Listening to regular American discussion, I can’t help but notice the constant calls for equality. When asked, what is the most important virtue a country should have, many people immediately say: equality.
I was thinking about this–equality, in and of itself, is neither good nor bad. It’s simply a state of being.
Equality can, in fact, be very bad… or, be very good.
But there’s nothing inherently virtuous about equality.
Think about it. We’re all quite unequal when it comes to height and no one complains that we should be more equal in height. That’d be silly. But this inequality extends to far more than height. Humans are unequal when it comes to intellect, physical capabilities, mental capabilities, skill sets, preferences, passions, personality, emotional vibrancy and health, weight, merit, competence…and the list could go on and on.
When the Declaration of Independence says that we were all created equal, this did not mean equal in all of the categories mentioned above. In fact, it meant anything but that.
When it says we are created equal, it means, we are all created equal in value.
Here’s a definition of equal: “Having the same value; as two commodities of equal price or worth.”
As human beings, we are all imbued by our Creator with unmatched and immeasurable value. We are valuable simply because we are human and God values us.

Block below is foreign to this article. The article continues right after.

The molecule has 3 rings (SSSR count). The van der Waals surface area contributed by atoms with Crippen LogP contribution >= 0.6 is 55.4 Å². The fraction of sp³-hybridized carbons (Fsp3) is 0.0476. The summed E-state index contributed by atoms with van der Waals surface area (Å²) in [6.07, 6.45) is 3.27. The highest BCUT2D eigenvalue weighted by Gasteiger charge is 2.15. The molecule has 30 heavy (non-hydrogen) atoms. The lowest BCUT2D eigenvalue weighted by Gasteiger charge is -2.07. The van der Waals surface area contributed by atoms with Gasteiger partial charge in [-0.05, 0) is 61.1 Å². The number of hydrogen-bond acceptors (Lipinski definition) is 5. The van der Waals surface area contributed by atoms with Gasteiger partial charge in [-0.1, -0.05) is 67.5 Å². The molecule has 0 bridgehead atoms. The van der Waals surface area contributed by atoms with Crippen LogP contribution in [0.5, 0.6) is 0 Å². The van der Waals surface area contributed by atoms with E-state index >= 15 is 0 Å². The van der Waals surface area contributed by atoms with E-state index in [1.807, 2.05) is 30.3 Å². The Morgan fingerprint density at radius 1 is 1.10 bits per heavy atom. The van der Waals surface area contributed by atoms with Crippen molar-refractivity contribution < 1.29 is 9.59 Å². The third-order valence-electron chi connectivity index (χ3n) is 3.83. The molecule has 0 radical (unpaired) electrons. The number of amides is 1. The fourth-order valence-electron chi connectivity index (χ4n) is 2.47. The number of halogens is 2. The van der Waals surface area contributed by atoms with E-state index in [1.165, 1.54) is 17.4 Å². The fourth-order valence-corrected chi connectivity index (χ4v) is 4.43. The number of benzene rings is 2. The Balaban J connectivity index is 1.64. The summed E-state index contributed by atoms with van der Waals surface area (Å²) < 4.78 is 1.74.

It’s imputed value. It’s value that should be treated equal in the eyes of the law.
But beyond that, in what areas should we be equal? Truly?
It’s not healthy to be equal in traits. Even the idea of equal opportunity is a bit of a fallacy. Is someone who’s intellectually challenged when it comes to mathematics equally as capable of being a mathematician as someone who excels at math?
Of course not. And it would be foolish to assume or try to force equality here.
But, again, should everyone be treated equally under the law? Yes.
There’s much more that I could discuss with y’all about this subject but I think for today, this is enough for you to chew on.
I’ll leave you with these last two questions.
What inequalities are preferred and expected in a healthy society?
What equalities are preferred and expected in a healthy society?
These are much more important questions to answer than simply espousing that “equality” is the trait we all desire because it is inherently good.
The Liberty Belle